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pale yellow-green gas
General properties
Name, symbol, number chlorine, Cl, 17
Pronunciation /ˈklɔərn/ KLOHR-een
or /ˈklɔərɨn/ KLOHR-ən
Element category halogen
Group, period, block 173, p
Standard atomic weight 35.45(1)g·mol−1
Electron configuration [Ne] 3s2 3p5
Electrons per shell 2, 8, 7 (Image)
Physical properties
Phase gas
Density (0 °C, 101.325 kPa)
3.2 g/L
Liquid density at b.p. 1.5625[1] g·cm−3
Melting point 171.6 K, -101.5 °C, -150.7 °F
Boiling point 239.11 K, -34.04 °C, -29.27 °F
Critical point 416.9 K, 7.991 MPa
Heat of fusion (Cl2) 6.406 kJ·mol−1
Heat of vaporization (Cl2) 20.41 kJ·mol−1
Specific heat capacity (25 °C) (Cl2)
33.949 J·mol−1·K−1
Vapor pressure
P (Pa) 1 10 100 1 k 10 k 100 k
at T (K) 128 139 153 170 197 239
Atomic properties
Oxidation states 7, 6, 5, 4, 3, 2, 1, -1
(strongly acidic oxide)
Electronegativity 3.16 (Pauling scale)
Ionization energies
1st: 1251.2 kJ·mol−1
2nd: 2298 kJ·mol−1
3rd: 3822 kJ·mol−1
Covalent radius 102±4 pm
Van der Waals radius 175 pm
Crystal structure orthorhombic
Magnetic ordering diamagnetic[2]
Electrical resistivity (20 °C) > 10 Ω·m
Thermal conductivity (300 K) 8.9×10−3  W·m−1·K−1
Speed of sound (gas, 0 °C) 206 m/s
CAS registry number 7782-50-5
Most stable isotopes
Main article: Isotopes of chlorine
iso NA half-life DM DE (MeV) DP
35Cl 75.77% 35Cl is stable with 18 neutrons
36Cl trace 3.01×105 y β 0.709 36Ar
ε - 36S
37Cl 24.23% 37Cl is stable with 20 neutrons
Chlorine gas in a tube

Chlorine (chemical symbol Cl) is a chemical element. Its atomic number (which is the number of protons in it) is 17, and its atomic mass is 35.45. It is part of the 7th column (halogens) on the periodic table of elements.

Properties[change | change source]

Physical properties[change | change source]

Chlorine is very irritating and greenish-yellow gas. It has a strong smell like bleach. It is toxic. It can be made into a liquid when cooled. It is heavier than air.

Chemical properties[change | change source]

Chlorine is highly reactive. It is more reactive than bromine but less reactive than fluorine. It reacts with most things to make chlorides. It can even burn things instead of oxygen. It dissolves in water to make a mixture of hypochlorous acid and hydrochloric acid. The more acidic it is, the more chlorine is made; the more basic it is, the more hypochlorous acid (normally turned into hypochlorite) and hydrochloric acid (normally turned into chlorides) are there. Chlorine reacts with bromides and iodides to make bromine and iodine.

Chlorine compounds[change | change source]

Chlorine exists in several oxidation states: -1, +1, +3, +4, +5, and +7. The -1 state is most often in chloride. Chlorides are not reactive. Compounds containing chlorine in its +1 oxidation state are hypochlorites. Only one is common. They are a strong oxidizing agent, as are all + oxidation state compounds. +3 is in chlorites. +4 is in chlorine dioxide, a common chlorine compound that is not a chloride. +5 is in chlorates. +7 is in perchlorates. Hypochlorites are most reactive, while perchlorates are the least reactive.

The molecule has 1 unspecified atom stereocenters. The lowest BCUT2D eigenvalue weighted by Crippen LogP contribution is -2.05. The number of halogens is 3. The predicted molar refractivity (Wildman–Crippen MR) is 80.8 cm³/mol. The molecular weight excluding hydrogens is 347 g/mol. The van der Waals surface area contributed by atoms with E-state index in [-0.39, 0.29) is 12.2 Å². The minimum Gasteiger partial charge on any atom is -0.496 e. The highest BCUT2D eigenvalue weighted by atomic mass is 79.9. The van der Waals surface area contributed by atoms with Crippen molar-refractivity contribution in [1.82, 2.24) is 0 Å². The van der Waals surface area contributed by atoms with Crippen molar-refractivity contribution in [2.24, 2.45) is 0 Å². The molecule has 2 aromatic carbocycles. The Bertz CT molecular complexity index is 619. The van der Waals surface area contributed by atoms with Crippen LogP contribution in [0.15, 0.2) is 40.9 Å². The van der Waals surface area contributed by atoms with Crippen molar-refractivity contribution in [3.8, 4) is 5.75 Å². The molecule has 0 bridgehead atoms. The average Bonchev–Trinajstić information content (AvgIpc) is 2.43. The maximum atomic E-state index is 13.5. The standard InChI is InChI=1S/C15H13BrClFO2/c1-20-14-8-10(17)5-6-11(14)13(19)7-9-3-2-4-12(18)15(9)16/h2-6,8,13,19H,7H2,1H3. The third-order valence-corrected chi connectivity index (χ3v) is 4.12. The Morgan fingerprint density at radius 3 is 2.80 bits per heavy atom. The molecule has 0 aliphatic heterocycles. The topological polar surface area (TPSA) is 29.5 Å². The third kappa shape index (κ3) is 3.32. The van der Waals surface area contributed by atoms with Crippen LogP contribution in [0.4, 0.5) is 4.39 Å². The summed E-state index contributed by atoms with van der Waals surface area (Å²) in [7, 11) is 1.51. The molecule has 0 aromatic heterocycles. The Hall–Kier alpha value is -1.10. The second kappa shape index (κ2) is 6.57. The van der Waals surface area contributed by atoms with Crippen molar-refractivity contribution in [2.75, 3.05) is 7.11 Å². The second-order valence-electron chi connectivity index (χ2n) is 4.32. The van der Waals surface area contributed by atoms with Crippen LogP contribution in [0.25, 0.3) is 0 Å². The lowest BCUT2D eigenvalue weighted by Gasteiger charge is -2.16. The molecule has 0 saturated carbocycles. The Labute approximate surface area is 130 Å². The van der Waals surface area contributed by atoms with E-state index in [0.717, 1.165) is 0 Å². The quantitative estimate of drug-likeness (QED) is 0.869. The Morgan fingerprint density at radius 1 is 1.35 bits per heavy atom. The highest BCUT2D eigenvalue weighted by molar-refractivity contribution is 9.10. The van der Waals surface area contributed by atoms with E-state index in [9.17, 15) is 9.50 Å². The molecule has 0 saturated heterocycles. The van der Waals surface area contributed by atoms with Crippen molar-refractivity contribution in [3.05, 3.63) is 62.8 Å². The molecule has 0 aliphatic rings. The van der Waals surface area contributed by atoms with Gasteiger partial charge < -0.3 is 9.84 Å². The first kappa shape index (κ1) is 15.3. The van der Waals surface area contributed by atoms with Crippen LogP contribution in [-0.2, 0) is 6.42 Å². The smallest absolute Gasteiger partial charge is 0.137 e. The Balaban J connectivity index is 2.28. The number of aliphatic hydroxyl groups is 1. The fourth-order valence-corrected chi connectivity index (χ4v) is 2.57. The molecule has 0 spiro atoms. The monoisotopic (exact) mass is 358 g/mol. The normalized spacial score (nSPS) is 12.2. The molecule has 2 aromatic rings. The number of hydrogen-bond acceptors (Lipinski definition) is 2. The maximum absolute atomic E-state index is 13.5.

Many organic compounds have chlorine in them. Freon has chlorine in it. PVC (Poly-vinyl chloride), a common plastic, has chlorine in it.

Chlorine oxides can be made, but most of them are very reactive and unstable.

Occurrence[change | change source]

Chlorine is not found as an element. Sodium chloride is the most common chlorine ore. It is in the ocean (sea salt) and in the ground (rock salt). There are some organic compounds that have chlorine in them, too.

Preparation[change | change source]

It is made by electrolysis (the passing of electricity through a solution to make chemical reactions happen) of sodium chloride. This is known as the chloralkali process. It can also be made by reacting hydrogen chloride with oxygen and a catalyst. It can be made in the laboratory by reacting manganese dioxide with hydrochloric acid. It is made when sodium hypochlorite reacts with hydrochloric acid. This is a dangerous reaction that can happen without anyone knowing.

Uses[change | change source]

Chlorine is used widely to purify water (usually in a swimming pool), as a disinfectant and bleach, and in the making of many important compounds including chloroform and carbon tetrachloride. It was used as a poison gas in some wars.

History[change | change source]

It was discovered in 1774 by Carl Wilhelm Scheele who thought it had oxygen in it. Chlorine was named in 1810 by Humphry Davy who insisted it was an element. The US made all water chlorinated (added chlorine to water) by 1918.

Safety[change | change source]

It is poisonous in large amounts and can damage skin. When it is inhaled, it irritates the lungs, eyes, and skin badly. It can cause fire with some things because it is very reactive. It is heavier than air, so it can fill up enclosed spaces.

Related pages[change | change source]

Sources[change | change source]

  1. Chlorine, Gas Encyclopaedia, Air Liquide
  2. Magnetic susceptibility of the elements and inorganic compounds, in Lide, D. R., ed. (2005). CRC Handbook of Chemistry and Physics (86th ed.). Boca Raton (FL): CRC Press. ISBN 0-8493-0486-5.